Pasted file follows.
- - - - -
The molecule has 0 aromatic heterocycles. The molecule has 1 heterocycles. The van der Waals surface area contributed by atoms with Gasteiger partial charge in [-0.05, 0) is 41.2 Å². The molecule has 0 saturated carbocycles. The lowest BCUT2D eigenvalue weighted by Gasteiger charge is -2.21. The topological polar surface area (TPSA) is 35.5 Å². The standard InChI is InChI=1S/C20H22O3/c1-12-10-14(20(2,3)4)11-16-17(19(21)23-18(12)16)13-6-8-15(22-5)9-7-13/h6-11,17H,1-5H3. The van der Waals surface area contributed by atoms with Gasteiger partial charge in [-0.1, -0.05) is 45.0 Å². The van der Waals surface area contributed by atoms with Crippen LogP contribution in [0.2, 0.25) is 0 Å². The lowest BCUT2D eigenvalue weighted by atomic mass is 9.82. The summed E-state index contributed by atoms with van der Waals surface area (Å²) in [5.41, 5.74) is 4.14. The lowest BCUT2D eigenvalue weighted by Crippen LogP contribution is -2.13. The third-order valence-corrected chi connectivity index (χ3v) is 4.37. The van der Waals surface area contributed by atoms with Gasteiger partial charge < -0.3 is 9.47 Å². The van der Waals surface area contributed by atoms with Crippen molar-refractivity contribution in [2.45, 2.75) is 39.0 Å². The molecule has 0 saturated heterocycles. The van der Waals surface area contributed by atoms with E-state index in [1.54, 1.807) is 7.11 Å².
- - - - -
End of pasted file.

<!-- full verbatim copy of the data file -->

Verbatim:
The molecule has 0 aromatic heterocycles. The molecule has 1 heterocycles. The van der Waals surface area contributed by atoms with Gasteiger partial charge in [-0.05, 0) is 41.2 Å². The molecule has 0 saturated carbocycles. The lowest BCUT2D eigenvalue weighted by Gasteiger charge is -2.21. The topological polar surface area (TPSA) is 35.5 Å². The standard InChI is InChI=1S/C20H22O3/c1-12-10-14(20(2,3)4)11-16-17(19(21)23-18(12)16)13-6-8-15(22-5)9-7-13/h6-11,17H,1-5H3. The van der Waals surface area contributed by atoms with Gasteiger partial charge in [-0.1, -0.05) is 45.0 Å². The van der Waals surface area contributed by atoms with Crippen LogP contribution in [0.2, 0.25) is 0 Å². The lowest BCUT2D eigenvalue weighted by atomic mass is 9.82. The summed E-state index contributed by atoms with van der Waals surface area (Å²) in [5.41, 5.74) is 4.14. The lowest BCUT2D eigenvalue weighted by Crippen LogP contribution is -2.13. The third-order valence-corrected chi connectivity index (χ3v) is 4.37. The van der Waals surface area contributed by atoms with Gasteiger partial charge < -0.3 is 9.47 Å². The van der Waals surface area contributed by atoms with Crippen molar-refractivity contribution in [2.45, 2.75) is 39.0 Å². The molecule has 0 saturated heterocycles. The van der Waals surface area contributed by atoms with E-state index in [1.54, 1.807) is 7.11 Å².